Norwegian Veterinary Institute: – PRV is not a major risk for disease

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Ole Bendik Dale at Norwegian Veterinary Institute (NVI) says detections of viruses is a general phenomenon that they see from time to time and may appear as a new virus form the outside, but in their experience is that it is not necessarily so.

After detecting a “exotic” strain of PRV, fish farmer, Cooke Aquaculture Pacific, was required to cull its stock as the Washington Department of Fish and Wildlife considers virus a risk to Pacific salmon.

“You need much more information to rule out that the virus has not been present earlier and only became apparent due to changes in the environment conditions, new surveillance efforts and methods”, says Dale.

He asks:

“The bottom-line is that PRV is a group of viruses widely distributed, and only occasionally linked to disease – and then in dense farm populations. This makes me ask: is it the farming conditions or the virus, or the combination – that leads to disease?”

The virus is everywhere
Dale say they have found a PRV connection to a particular disease (HSMI – Heart and Sceletal Muscle Inflammation) in farmed salmon in Norway since late 1990s.

“We thought that this was a new disease but when we started looking for the virus – it was everywhere. We have to realize that we are changing the conditions for the salmon in farming so that a previously unproblematic virus may have adapted to become pathogenic in a farm setting where the virus don’t get any penalties for harming your host. In the natural setting most long term host – virus relationship are not that disastrous” Dale explains.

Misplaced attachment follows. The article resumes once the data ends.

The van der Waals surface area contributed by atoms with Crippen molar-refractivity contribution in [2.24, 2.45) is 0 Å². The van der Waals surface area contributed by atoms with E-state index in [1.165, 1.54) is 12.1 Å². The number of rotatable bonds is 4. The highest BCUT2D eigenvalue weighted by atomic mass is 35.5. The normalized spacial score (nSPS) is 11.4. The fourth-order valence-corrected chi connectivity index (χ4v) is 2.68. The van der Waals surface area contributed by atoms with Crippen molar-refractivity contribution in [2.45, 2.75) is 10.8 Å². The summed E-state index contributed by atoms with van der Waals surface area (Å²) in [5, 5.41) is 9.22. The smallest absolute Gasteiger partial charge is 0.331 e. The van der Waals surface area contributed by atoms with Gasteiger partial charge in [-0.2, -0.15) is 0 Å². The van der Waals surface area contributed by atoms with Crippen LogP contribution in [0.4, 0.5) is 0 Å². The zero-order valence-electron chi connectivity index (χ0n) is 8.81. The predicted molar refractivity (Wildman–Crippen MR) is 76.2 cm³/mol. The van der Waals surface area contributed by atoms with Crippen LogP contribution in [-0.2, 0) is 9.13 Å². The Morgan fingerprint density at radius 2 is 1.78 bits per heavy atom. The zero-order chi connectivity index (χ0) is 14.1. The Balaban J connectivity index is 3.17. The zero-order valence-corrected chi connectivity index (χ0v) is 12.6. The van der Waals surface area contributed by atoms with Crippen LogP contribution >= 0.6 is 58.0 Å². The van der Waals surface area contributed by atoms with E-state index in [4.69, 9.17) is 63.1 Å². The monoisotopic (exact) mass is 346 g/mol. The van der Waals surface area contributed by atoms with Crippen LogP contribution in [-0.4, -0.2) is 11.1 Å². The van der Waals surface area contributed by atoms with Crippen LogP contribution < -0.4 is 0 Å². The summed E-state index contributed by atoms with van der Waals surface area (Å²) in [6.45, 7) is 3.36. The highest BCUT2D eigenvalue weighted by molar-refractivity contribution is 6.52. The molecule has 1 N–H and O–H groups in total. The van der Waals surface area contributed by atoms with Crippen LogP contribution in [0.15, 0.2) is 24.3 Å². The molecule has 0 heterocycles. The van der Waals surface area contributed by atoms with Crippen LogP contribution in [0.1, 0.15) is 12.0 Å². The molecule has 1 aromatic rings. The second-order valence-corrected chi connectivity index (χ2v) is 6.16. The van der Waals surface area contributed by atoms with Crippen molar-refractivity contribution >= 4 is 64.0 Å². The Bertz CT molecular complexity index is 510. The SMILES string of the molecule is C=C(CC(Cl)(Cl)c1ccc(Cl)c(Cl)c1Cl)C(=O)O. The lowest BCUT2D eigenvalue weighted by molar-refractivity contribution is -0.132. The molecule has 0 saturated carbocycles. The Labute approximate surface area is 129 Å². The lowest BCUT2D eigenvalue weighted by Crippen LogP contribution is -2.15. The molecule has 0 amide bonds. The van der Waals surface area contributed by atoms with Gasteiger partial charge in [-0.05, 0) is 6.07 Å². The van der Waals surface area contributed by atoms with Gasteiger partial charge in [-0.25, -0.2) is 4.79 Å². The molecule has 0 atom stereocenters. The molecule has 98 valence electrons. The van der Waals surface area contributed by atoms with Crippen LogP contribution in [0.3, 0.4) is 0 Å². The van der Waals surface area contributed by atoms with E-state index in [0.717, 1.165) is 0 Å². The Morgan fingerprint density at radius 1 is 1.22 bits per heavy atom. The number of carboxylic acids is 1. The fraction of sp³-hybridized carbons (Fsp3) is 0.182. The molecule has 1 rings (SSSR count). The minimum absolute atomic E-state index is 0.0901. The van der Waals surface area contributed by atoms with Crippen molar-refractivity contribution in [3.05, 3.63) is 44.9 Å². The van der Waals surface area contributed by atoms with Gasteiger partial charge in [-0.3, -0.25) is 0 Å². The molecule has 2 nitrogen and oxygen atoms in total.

A few years ago NVI found another PRV virus in diseased rainbow trouts in Norway.

“This adds to the complexity as while we have not detected any further outbreaks of disease due to this PRV-variant, there has been several cases of rainbow trout disease in continental Europe where they find this virus. However, the PRV in often not the only agent found, and one must take into consideration several other disease causes found,” Dale says.

“Would not be culled in Norway”
Even though he thinks the situation in Washington would not end in a culling in Norway, he is careful not to jump to any conclusions.

“I think that from what we see in Norway – I would not be looking at this virus as a major risk for disease, but it’s certainly can cause some losses in farmed fish kept under very close containment. I can’t really say anything about the conditions in Washington. If we had such a situation here, I don’t think we would cull any fish – but because we know this virus is widespread and the group of viruses consist of many variants – we have to be careful not to jump to any conclusions about this,” Dale says.

What about PRV in eggs?”

“That’s a good question and we have been arguing about true vertical transfer we think when it’s inside the egg – not necessarily in the genome but at least inside the egg and more like the contamination problem carrying the virus with a shipment – not necessarily within the fish at all but the materials in the packaging might get contaminated – this is maybe a very prevalent virus. And we need to state that it has been infected before shipping that’s also very difficult,” Dale says and adds:

“We should be careful – you need a real good sequence data on that whole genome and need to have enough to compare with – and probably they don’t have either. To unravel where a virus comes from is a major job to do.”

Salmon Business has contacted the state of Washington for a comment.